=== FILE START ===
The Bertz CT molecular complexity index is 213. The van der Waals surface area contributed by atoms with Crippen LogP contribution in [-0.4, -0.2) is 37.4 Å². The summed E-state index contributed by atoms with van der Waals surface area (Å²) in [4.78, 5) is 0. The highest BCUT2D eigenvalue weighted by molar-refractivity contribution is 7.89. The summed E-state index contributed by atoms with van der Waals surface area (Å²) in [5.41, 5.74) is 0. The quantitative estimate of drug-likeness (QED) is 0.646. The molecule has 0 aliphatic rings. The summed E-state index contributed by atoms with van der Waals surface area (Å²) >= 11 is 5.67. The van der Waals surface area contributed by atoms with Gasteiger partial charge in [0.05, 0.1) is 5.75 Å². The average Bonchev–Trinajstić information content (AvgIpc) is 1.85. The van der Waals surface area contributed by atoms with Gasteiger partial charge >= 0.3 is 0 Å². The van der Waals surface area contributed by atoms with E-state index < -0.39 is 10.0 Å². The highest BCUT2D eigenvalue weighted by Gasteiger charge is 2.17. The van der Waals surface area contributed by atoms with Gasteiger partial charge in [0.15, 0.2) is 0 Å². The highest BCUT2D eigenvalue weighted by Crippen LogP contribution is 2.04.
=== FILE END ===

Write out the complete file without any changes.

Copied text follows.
The Bertz CT molecular complexity index is 213. The van der Waals surface area contributed by atoms with Crippen LogP contribution in [-0.4, -0.2) is 37.4 Å². The summed E-state index contributed by atoms with van der Waals surface area (Å²) in [4.78, 5) is 0. The highest BCUT2D eigenvalue weighted by molar-refractivity contribution is 7.89. The summed E-state index contributed by atoms with van der Waals surface area (Å²) in [5.41, 5.74) is 0. The quantitative estimate of drug-likeness (QED) is 0.646. The molecule has 0 aliphatic rings. The summed E-state index contributed by atoms with van der Waals surface area (Å²) >= 11 is 5.67. The van der Waals surface area contributed by atoms with Gasteiger partial charge in [0.05, 0.1) is 5.75 Å². The average Bonchev–Trinajstić information content (AvgIpc) is 1.85. The van der Waals surface area contributed by atoms with Gasteiger partial charge >= 0.3 is 0 Å². The van der Waals surface area contributed by atoms with E-state index < -0.39 is 10.0 Å². The highest BCUT2D eigenvalue weighted by Gasteiger charge is 2.17. The van der Waals surface area contributed by atoms with Gasteiger partial charge in [0.15, 0.2) is 0 Å². The highest BCUT2D eigenvalue weighted by Crippen LogP contribution is 2.04.